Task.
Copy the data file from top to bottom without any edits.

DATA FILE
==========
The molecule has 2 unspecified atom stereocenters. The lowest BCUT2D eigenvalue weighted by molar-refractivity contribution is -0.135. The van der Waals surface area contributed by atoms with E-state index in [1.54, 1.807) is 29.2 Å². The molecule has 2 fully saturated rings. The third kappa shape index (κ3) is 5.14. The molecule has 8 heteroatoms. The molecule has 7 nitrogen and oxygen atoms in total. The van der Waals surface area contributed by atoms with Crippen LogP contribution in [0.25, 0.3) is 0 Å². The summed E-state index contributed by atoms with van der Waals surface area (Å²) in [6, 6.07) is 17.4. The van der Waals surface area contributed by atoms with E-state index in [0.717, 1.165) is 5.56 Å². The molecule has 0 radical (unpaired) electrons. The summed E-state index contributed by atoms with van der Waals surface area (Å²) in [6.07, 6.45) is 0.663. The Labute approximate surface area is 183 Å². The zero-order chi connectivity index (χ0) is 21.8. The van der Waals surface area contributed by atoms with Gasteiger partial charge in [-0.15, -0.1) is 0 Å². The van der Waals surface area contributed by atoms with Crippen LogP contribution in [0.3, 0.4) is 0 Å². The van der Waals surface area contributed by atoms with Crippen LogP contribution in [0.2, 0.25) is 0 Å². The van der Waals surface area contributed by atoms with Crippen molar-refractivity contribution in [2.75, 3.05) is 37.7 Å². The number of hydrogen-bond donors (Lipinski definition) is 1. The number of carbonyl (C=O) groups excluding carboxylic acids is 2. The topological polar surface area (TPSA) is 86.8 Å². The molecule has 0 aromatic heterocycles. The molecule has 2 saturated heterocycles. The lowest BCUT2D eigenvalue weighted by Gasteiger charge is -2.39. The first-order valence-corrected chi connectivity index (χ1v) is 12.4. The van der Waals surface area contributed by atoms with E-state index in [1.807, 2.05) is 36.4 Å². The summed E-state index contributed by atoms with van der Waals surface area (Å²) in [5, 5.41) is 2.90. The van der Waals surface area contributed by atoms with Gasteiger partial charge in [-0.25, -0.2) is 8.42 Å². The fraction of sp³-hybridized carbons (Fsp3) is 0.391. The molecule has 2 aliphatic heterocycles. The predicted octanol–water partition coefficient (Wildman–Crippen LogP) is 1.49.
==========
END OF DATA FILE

The molecule has 2 unspecified atom stereocenters. The lowest BCUT2D eigenvalue weighted by molar-refractivity contribution is -0.135. The van der Waals surface area contributed by atoms with E-state index in [1.54, 1.807) is 29.2 Å². The molecule has 2 fully saturated rings. The third kappa shape index (κ3) is 5.14. The molecule has 8 heteroatoms. The molecule has 7 nitrogen and oxygen atoms in total. The van der Waals surface area contributed by atoms with Crippen LogP contribution in [0.25, 0.3) is 0 Å². The summed E-state index contributed by atoms with van der Waals surface area (Å²) in [6, 6.07) is 17.4. The van der Waals surface area contributed by atoms with E-state index in [0.717, 1.165) is 5.56 Å². The molecule has 0 radical (unpaired) electrons. The summed E-state index contributed by atoms with van der Waals surface area (Å²) in [6.07, 6.45) is 0.663. The Labute approximate surface area is 183 Å². The zero-order chi connectivity index (χ0) is 21.8. The van der Waals surface area contributed by atoms with Gasteiger partial charge in [-0.15, -0.1) is 0 Å². The van der Waals surface area contributed by atoms with Crippen LogP contribution in [0.3, 0.4) is 0 Å². The van der Waals surface area contributed by atoms with Crippen LogP contribution in [0.2, 0.25) is 0 Å². The van der Waals surface area contributed by atoms with Crippen molar-refractivity contribution in [2.75, 3.05) is 37.7 Å². The number of hydrogen-bond donors (Lipinski definition) is 1. The number of carbonyl (C=O) groups excluding carboxylic acids is 2. The topological polar surface area (TPSA) is 86.8 Å². The molecule has 0 aromatic heterocycles. The molecule has 2 saturated heterocycles. The lowest BCUT2D eigenvalue weighted by Gasteiger charge is -2.39. The first-order valence-corrected chi connectivity index (χ1v) is 12.4. The van der Waals surface area contributed by atoms with E-state index in [1.807, 2.05) is 36.4 Å². The summed E-state index contributed by atoms with van der Waals surface area (Å²) in [5, 5.41) is 2.90. The van der Waals surface area contributed by atoms with Gasteiger partial charge in [-0.25, -0.2) is 8.42 Å². The fraction of sp³-hybridized carbons (Fsp3) is 0.391. The molecule has 2 aliphatic heterocycles. The predicted octanol–water partition coefficient (Wildman–Crippen LogP) is 1.49.